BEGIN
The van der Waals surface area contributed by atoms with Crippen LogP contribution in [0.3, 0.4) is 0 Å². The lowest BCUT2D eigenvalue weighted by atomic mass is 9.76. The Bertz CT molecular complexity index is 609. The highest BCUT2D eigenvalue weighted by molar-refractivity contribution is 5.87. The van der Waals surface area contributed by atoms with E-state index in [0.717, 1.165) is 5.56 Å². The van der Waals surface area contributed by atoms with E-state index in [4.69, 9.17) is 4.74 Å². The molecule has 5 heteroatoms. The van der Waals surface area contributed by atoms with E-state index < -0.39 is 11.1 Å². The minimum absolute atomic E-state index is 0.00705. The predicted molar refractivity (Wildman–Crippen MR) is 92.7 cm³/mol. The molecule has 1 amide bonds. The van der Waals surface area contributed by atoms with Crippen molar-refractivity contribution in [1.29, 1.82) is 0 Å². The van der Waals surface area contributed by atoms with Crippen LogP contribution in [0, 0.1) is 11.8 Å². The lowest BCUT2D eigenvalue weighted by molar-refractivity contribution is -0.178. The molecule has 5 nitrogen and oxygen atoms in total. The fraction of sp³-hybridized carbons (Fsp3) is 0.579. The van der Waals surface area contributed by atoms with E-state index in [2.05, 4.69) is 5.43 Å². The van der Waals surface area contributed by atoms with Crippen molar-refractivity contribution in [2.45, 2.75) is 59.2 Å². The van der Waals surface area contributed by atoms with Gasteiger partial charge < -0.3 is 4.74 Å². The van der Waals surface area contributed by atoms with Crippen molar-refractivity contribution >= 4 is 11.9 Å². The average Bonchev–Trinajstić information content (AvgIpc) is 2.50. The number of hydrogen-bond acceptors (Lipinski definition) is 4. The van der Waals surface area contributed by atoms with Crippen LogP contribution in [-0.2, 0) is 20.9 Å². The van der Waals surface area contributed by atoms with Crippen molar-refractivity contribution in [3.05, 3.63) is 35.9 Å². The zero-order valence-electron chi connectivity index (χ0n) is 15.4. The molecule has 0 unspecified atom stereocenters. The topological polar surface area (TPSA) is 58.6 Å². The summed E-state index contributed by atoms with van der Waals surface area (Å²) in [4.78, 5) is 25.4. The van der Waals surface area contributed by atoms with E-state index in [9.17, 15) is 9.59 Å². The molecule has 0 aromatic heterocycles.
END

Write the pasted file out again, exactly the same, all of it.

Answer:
The van der Waals surface area contributed by atoms with Crippen LogP contribution in [0.3, 0.4) is 0 Å². The lowest BCUT2D eigenvalue weighted by atomic mass is 9.76. The Bertz CT molecular complexity index is 609. The highest BCUT2D eigenvalue weighted by molar-refractivity contribution is 5.87. The van der Waals surface area contributed by atoms with E-state index in [0.717, 1.165) is 5.56 Å². The van der Waals surface area contributed by atoms with E-state index in [4.69, 9.17) is 4.74 Å². The molecule has 5 heteroatoms. The van der Waals surface area contributed by atoms with E-state index < -0.39 is 11.1 Å². The minimum absolute atomic E-state index is 0.00705. The predicted molar refractivity (Wildman–Crippen MR) is 92.7 cm³/mol. The molecule has 1 amide bonds. The van der Waals surface area contributed by atoms with Crippen molar-refractivity contribution in [1.29, 1.82) is 0 Å². The van der Waals surface area contributed by atoms with Crippen LogP contribution in [0, 0.1) is 11.8 Å². The lowest BCUT2D eigenvalue weighted by molar-refractivity contribution is -0.178. The molecule has 5 nitrogen and oxygen atoms in total. The fraction of sp³-hybridized carbons (Fsp3) is 0.579. The van der Waals surface area contributed by atoms with E-state index in [2.05, 4.69) is 5.43 Å². The van der Waals surface area contributed by atoms with Crippen molar-refractivity contribution in [2.45, 2.75) is 59.2 Å². The van der Waals surface area contributed by atoms with Gasteiger partial charge < -0.3 is 4.74 Å². The van der Waals surface area contributed by atoms with Crippen molar-refractivity contribution >= 4 is 11.9 Å². The average Bonchev–Trinajstić information content (AvgIpc) is 2.50. The number of hydrogen-bond acceptors (Lipinski definition) is 4. The van der Waals surface area contributed by atoms with Crippen LogP contribution in [-0.2, 0) is 20.9 Å². The van der Waals surface area contributed by atoms with Crippen molar-refractivity contribution in [3.05, 3.63) is 35.9 Å². The zero-order valence-electron chi connectivity index (χ0n) is 15.4. The molecule has 0 unspecified atom stereocenters. The topological polar surface area (TPSA) is 58.6 Å². The summed E-state index contributed by atoms with van der Waals surface area (Å²) in [4.78, 5) is 25.4. The van der Waals surface area contributed by atoms with E-state index in [9.17, 15) is 9.59 Å². The molecule has 0 aromatic heterocycles.